Eufy SoloCam S340 Security Camera Review

A quality but expensive home security camera

While some smart home devices might feel like an unnecessary extravagance, others build upon their more traditional counterparts to serve a far more useful purpose day to day. Wireless, always connected security cameras, both indoor and out, have flooded the market in recent years with options at every stop along the price path.

The Eufy SoloCam S340 sits at the expensive end of that path but arrives with a feature set that looks to match its premium £179 price tag. A solar powered outdoor home security camera, this Anker-owned option delivers 3K video from its dual cameras and does it with no hidden fees or subscriptions. 

The benefit of a unit like this should be pretty clear, but is it worth paying top dollar for or should you turn your attention elsewhere?

simply put

The Eufy SoloCam S340’s dual lenses offer excellent quality video with a decent app and generous amount of onboard memory, meaning no additional subscriptions.

the good bits

Sharp, clear video from dual lenses
360° remote movement with presets
AI person tracking
Onboard storage and no subscriptions

the not so good bits

No HomeKit or Matter
Amazon Alexa integration doesn’t work
Top end price

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Eufy SoloCam S340 Wireless Outdoor Security Camera


Straight out of the box I was impressed at just how compact the Eufy SoloCam S340 is. This is a small and sleek little unit with all of the premium finish you’d expect for a single security camera rapidly heading towards £200. Without the solar panel the SoloCam S340 sits just 12cm high and less than 9cm wide, making it small enough to install in the garden without intruding on the view.

The white, rounded off block that makes up the bulk of the SoloCam S340’s body feels almost like a solid block and lends a surprisingly hefty amount of weight. The rotating dome that hangs underneath and houses the dual cameras, light and IR feels equally robust with a contrasting black finish. Everything feels robust and ready for the elements and with an IP67 rating it should handle whatever bad weather Mother Nature throws at it.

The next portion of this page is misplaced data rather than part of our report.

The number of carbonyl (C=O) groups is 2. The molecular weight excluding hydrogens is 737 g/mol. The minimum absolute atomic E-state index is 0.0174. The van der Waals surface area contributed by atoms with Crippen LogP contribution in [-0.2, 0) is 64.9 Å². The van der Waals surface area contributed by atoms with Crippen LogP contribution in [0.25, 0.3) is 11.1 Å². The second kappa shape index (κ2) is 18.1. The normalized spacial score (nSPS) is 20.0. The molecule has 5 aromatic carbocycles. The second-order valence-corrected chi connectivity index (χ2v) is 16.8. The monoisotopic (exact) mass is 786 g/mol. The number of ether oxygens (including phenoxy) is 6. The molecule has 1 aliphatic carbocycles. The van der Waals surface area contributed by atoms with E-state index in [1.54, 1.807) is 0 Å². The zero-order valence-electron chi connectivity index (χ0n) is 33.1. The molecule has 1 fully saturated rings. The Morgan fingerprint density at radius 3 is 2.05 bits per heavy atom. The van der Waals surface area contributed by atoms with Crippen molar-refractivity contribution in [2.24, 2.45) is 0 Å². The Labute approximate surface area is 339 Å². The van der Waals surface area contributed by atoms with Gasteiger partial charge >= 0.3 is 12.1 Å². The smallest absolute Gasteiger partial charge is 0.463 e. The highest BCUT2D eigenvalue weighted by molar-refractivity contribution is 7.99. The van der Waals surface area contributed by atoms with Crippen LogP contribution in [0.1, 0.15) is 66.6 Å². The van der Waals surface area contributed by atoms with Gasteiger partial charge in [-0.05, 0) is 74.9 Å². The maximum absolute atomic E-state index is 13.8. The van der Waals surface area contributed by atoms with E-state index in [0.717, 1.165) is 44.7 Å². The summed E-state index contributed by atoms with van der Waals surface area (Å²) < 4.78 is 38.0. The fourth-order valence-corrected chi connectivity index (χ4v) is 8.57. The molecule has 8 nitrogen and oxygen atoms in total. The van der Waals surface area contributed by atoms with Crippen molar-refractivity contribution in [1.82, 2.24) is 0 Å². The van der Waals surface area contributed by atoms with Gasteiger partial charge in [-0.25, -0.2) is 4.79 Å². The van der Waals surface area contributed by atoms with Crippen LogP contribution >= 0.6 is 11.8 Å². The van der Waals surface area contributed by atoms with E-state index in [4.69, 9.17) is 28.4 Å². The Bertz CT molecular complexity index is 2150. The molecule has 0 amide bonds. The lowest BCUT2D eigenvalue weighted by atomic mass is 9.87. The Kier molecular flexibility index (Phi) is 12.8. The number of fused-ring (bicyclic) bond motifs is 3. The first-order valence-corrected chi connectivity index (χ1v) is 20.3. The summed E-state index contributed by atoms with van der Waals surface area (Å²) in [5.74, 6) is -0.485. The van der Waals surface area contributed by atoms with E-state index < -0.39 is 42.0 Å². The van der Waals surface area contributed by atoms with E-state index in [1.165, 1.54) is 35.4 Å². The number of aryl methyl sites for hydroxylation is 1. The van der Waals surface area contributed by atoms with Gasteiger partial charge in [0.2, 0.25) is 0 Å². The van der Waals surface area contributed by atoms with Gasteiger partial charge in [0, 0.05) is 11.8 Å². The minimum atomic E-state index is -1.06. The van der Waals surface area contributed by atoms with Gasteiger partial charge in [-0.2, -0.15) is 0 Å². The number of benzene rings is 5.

The included mount offers the choice of both wall or ceiling installation, which is a nice quality of life touch from Eufy, and while it’s not exactly a high tech affair it does the job well. Installation was super simple with just a couple of screws to contend with, Eufy is even kind enough to include the hardware in the box – though having paid a premium for a security camera a couple of screws is probably the least they can include. Also in the box is the SoloCam S340’s external solar panel which can be directly mounted to the camera or away from the unit in a sunnier spot – another nicely considered approach from Eufy.


I was impressed with the performance of the Eufy E340 Video Doorbell I’d tested a few weeks beforehand and so approached the SoloCam S340 with high hopes. Thankfully in most of the areas that matter, the S340 delivered.

Eufy seems to be all about dual lenses with their new models and just like the E340 there’s a dual system on offer here. The 3K wide-angle lens offers an impressively sharp view across a reasonable 135 degree field of view, with only a small amount of fish-eye distortion beginning to creep in at the edges. While 2K instead of 3, the fixed 3x zoom telephoto lens still offers more than enough detail to keep an eye on what’s going on.

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The Eufy SoloCam S340 continues to deliver sharp pictures at night too, though I found the difference between the IR night vision and full colour light supported modes too small to really worry about. The colour night vision lacked any real punchy colours but the small LED source does throw a surprising amount of light – it’s not enough to read a book under but enough to spook intruders. If the light doesn’t do it, the 90db siren certainly will because not only is it strikingly loud it’s about as obnoxious a noise as you could want from such a thing.